CLEARWATER, Fla. — National civil rights attorney Ben Crump, who represented the family of Trayvon Martin in arguably the most famous "stand your ground" case ever, will represent Markeis McGlockton's girlfriend. McGlockton's death sparked a national debate over Florida's controversial law.
On Thursday, Crump, his team, and family members of McGlockton, 28, gathered to demand justice.
"We are here to demand justice for the cold-blooded murder of Markeis McGlockton by the self- appointed, wannabe cop Michael Drejka. Make no mistake about it, this was a cold-blooded murder that was witnessed first hand by Britany Jacobs and Markeis' three young children," Crump said.
Crump described McGlockton's death as the latest in a long list of "stand your ground" incidents — naming the cases of Trayvon Martin in Sanford and Corey Jones in Palm Beach Gardens.
"It is an epidemic. These wannabe cops initiated the confrontation and shot and killed in cold blood these unarmed, black men and then they both were allowed to go home and sleep in their bed that night," Crump added.
Watch full news conference:
Crump insisted Thursday that McGlockton's case is different from Long's or Martin's for one reason: There is video of the encounter.
Crump says the video speaks for itself, showing Michael Drejka as the initial aggressor, who approached McGlockton’s girlfriend after she parked in a handicapped parking spot outside the Circle A Convenience Store in unincorporated Clearwater.
“It’s ludicrous you can claim you have fear of your life but yet you approach and start the confrontation,” Crump explained.
Crump believes race played a big role in both the McGlockton and Martin cases, claiming if the shooter was a black man, it would have a different outcome.
“Just imagine if the roles were reversed and you had a black man approach a white woman sitting in the car with her two white toddler children in the back seat. If the white father came out to protect his family and shot this strange black man who approached their car, does anyone doubt that he would have been arrested and taken to jail?”
Michael McGlockton, Markeis' father, pushed back tears as he addressed the crowd of reporters Thursday.
"All my son was doing was protecting his family. Any man out there would have done the exact same thing," the elder McGlockton said emotionally.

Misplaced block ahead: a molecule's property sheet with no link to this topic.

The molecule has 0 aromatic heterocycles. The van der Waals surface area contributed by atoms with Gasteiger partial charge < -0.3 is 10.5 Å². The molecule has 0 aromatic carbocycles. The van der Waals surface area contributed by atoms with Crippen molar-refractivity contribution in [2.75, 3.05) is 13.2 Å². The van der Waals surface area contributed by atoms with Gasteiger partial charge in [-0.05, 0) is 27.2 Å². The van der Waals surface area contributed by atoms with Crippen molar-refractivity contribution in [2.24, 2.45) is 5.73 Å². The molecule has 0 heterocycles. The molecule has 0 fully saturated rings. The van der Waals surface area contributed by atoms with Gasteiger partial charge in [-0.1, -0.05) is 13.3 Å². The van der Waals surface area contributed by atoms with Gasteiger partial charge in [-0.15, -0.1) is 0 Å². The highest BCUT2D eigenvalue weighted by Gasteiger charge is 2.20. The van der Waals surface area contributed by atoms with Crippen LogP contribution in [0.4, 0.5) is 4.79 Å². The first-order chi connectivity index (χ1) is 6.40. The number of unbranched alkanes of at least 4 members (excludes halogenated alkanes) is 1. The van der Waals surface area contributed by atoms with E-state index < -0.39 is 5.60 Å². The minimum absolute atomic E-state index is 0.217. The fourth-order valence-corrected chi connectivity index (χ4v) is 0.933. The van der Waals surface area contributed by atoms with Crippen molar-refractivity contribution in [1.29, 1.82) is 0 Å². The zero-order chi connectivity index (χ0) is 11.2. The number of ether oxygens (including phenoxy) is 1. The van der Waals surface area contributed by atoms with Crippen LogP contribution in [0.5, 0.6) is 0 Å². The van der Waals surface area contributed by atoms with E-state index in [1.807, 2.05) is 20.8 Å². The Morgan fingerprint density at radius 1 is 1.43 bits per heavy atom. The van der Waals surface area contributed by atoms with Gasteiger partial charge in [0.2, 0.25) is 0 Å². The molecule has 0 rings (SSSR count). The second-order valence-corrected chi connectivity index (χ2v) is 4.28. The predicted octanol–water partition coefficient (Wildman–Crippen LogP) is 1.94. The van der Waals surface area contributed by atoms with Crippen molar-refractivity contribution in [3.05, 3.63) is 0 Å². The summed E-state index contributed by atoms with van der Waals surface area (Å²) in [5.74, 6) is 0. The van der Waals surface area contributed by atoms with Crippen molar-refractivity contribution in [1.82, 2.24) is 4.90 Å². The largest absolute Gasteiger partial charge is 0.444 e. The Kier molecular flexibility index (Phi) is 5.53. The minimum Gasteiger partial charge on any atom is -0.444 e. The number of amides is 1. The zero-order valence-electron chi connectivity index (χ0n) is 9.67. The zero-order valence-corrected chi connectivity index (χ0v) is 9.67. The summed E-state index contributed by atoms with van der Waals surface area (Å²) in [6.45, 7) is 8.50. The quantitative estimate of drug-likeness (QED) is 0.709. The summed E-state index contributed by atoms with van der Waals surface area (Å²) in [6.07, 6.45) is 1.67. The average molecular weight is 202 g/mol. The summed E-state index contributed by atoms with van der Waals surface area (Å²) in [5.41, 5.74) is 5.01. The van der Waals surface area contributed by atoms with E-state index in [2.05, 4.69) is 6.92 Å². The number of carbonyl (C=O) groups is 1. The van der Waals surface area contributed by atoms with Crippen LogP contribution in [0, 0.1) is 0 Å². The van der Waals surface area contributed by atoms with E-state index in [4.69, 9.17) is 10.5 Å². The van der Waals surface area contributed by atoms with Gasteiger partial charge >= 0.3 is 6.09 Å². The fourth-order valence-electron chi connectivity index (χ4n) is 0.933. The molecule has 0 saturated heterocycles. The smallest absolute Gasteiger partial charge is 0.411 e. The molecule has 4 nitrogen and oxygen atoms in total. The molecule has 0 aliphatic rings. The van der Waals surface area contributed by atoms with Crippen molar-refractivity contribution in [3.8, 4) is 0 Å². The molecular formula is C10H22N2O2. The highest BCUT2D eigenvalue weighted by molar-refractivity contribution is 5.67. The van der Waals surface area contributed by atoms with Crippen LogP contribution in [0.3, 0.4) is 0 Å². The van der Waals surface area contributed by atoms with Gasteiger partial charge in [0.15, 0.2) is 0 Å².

Crump and McGlockton's family are begging state leaders to amend the stand your ground law so that the person escalating the violence cannot claim immunity.
“At least have the audacity to say we as a legislature are going to speak to this obvious miscarriage of justice," Crump added.
Drejka told Pinellas County Deputies he was afraid for his life after McGlockton pushed him hard to the ground. ABC Action News has tried repeatedly to get his side of the story but we have not been able to reach him.
The State Attorney’s Office says the Pinellas County Sheriff's office has not turned over the case yet. They expect to receive it by next week.
McGlockton’s funeral service is scheduled for Saturday.
Crump previously represented the family of Trayvon Martin, a 17-year-old African American teen from Miami Gardens, Florida, who was fatally shot in 2012 by George Zimmerman. Zimmerman, injured during the encounter, claimed self-defense in the confrontation and was not charged at the time under the stand your ground law. Eventually, Zimmerman was acquitted of second-degree murder and manslaughter. Martin's death sparked the national Black Lives Matter Movement and put the controversial stand your ground law under a microscope.
Crump also represented the family of Corey Jones, an African American musician who was shot by a police officer in plain clothes while waiting by his disabled car in Palm Beach Gardens. The shooter, Nouman K. Raja, attempted to claim stand your ground immunity in court. On June 1, 2016, Raja was charged with manslaughter and attempted murder.